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Novel Delivery System Suppresses HIV in Mice

HIV, the virus that causes AIDS, is one of the world’s most serious public health challenges. Despite advances in our scientific understanding of HIV and its prevention and treatment, there are many who still do not have access to prevention, care, and treatment, and there is still no cure. A new mouse study by researchers at City of Hope and Menzies Health Institute Queensland at Griffith University may provide hope. The researchers report they have developed an anti-HIV protein that suppressed HIV levels in the bone marrow, spleen, and brain of mice and prevented replication.

Their findings are published in Nature Communications in a paper titled, “Exosome-mediated stable epigenetic repression of HIV-1.”

“Human Immunodeficiency Virus (HIV-1) produces a persistent latent infection,” the researchers wrote. “Control of HIV-1 using combination antiretroviral therapy (cART) comes at the cost of life-shortening side effects and development of drug-resistant HIV-1. An ideal and safer therapy should be deliverable in vivo and target the stable epigenetic repression of the virus, inducing a stable ‘block and lock’ of virus expression. Towards this goal, we developed an HIV-1 promoter-targeting Zinc Finger Protein (ZFP-362) fused to active domains of DNA methyltransferase 3 A to induce long-term stable epigenetic repression of HIV-1.”

Their delivery system may pave the way for future therapies that suppress infectious diseases.

“This innovative technology could become a viable way to deliver therapies not only for HIV but also for other diseases, including ones that affect the brain, such as Alzheimer’s and Parkinson’s,” explained Kevin Morris, PhD, senior author of the study and professor from City of Hope’s Center for Gene Therapy and Griffith University’s School of Pharmacy and Medical Sciences.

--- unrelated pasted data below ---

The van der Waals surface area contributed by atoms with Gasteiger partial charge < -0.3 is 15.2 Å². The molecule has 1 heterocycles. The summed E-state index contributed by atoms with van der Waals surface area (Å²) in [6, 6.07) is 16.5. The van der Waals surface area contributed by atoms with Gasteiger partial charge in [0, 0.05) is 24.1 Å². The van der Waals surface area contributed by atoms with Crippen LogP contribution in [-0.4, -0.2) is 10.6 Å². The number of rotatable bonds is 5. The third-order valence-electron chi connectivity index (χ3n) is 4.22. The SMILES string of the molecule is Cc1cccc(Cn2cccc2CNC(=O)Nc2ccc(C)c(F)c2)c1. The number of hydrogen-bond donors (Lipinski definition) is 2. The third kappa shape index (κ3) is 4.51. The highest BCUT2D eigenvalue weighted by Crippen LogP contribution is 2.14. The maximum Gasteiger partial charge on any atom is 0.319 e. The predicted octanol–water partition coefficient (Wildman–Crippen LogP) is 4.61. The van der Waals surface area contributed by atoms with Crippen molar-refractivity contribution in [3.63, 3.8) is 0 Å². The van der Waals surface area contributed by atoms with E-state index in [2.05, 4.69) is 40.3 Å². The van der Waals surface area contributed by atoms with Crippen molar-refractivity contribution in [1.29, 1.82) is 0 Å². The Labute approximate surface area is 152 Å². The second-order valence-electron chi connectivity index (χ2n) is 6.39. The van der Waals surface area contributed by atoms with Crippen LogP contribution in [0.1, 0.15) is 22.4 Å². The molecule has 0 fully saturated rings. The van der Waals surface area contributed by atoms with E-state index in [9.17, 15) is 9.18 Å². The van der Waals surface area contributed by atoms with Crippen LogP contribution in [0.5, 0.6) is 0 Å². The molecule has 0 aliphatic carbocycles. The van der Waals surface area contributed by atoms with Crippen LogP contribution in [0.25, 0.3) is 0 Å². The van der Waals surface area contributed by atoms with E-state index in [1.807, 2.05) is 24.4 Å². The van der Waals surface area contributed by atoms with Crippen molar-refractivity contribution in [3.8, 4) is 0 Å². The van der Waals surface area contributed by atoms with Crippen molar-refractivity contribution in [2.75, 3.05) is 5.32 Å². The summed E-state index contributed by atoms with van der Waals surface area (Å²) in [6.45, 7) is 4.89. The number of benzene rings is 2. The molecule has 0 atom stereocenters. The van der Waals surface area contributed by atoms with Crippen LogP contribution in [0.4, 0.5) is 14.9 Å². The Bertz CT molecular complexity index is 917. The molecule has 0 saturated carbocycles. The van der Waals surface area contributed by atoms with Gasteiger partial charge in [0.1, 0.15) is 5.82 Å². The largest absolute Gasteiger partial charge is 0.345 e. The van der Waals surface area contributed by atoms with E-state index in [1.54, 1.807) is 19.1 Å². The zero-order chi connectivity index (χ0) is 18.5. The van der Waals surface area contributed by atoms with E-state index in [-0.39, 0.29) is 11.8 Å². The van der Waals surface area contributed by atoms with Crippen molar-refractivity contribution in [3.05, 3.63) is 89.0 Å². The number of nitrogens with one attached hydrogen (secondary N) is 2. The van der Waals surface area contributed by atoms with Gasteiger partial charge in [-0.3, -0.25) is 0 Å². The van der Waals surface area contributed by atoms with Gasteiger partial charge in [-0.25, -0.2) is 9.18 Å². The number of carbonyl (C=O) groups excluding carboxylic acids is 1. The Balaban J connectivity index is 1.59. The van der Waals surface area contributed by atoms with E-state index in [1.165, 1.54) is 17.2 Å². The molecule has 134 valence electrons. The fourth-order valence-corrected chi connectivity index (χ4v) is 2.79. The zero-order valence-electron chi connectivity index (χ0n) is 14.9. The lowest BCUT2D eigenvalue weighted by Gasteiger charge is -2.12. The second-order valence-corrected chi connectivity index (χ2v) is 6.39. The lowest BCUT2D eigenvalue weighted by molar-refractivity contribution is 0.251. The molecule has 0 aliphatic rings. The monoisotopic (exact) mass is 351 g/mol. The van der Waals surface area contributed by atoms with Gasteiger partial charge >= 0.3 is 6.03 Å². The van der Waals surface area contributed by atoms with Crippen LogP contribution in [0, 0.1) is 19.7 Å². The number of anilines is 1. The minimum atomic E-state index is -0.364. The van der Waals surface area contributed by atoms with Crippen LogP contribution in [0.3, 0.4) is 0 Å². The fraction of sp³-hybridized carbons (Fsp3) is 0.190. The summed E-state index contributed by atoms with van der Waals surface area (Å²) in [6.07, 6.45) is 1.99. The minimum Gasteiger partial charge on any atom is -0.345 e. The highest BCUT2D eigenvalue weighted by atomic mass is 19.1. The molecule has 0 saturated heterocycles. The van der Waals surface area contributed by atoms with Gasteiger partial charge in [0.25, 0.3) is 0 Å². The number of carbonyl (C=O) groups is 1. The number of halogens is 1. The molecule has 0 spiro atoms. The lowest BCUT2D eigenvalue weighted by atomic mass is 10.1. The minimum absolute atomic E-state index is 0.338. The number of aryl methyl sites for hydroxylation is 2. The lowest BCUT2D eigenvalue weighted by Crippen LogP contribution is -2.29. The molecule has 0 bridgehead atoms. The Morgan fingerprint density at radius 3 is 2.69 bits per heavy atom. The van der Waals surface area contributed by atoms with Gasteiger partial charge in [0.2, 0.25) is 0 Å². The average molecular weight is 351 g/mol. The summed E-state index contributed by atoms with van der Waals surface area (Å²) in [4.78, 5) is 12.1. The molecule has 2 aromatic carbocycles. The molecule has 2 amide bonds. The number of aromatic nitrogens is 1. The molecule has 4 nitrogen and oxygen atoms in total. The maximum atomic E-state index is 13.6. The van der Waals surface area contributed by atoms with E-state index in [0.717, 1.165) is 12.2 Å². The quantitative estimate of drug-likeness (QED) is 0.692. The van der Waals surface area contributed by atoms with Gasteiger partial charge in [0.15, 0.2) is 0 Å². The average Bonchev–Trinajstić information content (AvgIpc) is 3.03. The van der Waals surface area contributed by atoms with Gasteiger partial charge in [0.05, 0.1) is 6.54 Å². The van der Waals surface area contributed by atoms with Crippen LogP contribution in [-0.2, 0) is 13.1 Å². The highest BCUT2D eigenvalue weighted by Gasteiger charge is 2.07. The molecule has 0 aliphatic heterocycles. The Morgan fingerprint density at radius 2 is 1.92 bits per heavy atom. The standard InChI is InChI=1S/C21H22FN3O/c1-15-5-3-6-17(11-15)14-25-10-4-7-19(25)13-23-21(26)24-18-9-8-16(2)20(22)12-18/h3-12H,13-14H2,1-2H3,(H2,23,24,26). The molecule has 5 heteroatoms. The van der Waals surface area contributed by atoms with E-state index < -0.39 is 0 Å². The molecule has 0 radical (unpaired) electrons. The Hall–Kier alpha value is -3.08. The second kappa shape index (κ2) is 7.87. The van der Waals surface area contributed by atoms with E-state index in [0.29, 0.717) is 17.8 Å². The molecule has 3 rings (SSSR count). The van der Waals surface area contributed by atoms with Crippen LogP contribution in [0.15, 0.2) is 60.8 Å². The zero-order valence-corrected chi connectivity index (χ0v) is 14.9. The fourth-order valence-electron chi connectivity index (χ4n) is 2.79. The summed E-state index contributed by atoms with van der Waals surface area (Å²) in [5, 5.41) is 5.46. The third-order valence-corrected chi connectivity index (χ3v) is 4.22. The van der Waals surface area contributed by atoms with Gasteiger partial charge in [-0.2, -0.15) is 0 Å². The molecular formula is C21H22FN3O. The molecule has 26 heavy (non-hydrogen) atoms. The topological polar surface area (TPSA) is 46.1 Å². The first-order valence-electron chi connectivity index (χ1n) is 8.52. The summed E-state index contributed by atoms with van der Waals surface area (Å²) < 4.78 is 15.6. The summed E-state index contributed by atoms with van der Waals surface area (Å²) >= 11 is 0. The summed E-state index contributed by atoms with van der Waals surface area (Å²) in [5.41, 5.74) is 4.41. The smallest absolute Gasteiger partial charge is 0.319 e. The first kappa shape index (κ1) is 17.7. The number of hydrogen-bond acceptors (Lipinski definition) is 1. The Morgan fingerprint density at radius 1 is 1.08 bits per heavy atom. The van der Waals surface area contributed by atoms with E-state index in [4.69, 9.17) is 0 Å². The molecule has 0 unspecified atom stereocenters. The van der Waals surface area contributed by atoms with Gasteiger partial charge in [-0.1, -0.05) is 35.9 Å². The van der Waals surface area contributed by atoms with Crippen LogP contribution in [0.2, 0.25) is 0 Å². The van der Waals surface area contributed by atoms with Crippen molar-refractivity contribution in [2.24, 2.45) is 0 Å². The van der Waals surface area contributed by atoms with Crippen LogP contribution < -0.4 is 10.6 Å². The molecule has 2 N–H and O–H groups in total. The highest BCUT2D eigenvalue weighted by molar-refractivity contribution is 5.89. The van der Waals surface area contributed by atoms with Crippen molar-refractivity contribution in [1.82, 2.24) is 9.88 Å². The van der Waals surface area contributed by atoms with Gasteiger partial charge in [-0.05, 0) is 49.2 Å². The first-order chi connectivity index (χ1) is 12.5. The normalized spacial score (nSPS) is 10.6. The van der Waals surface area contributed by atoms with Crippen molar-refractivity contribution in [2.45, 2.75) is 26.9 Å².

“The ZPAMt HIV protein repressor we developed is packaged into exosome nanoparticles and can enter cells where it epigenetically silences HIV,” Morris said. “We show that these nanoparticles can systemically ‘block and lock’ HIV expression. This is the first time that block and lock has been successfully delivered to treat HIV in vivo in the brain.”

This finding is both imperative and innovative for diseases such as HIV due to its ability to hide in the brain, making it difficult to treat because of the blood-brain barrier.

“The anti-HIV-1 therapeutic exosomes presented in this study, with additional preclinical safety studies, have the potential to be adopted for clinical trials along with cART for people living with HIV-1, which may reduce the stringency of drug regimen and enhance their quality of life,” concluded the researchers. “Furthermore, we have shown a viable route to achieve specific hypermethylation of an integrated provirus, which can be extended beyond HIV-1/AIDS therapy.”

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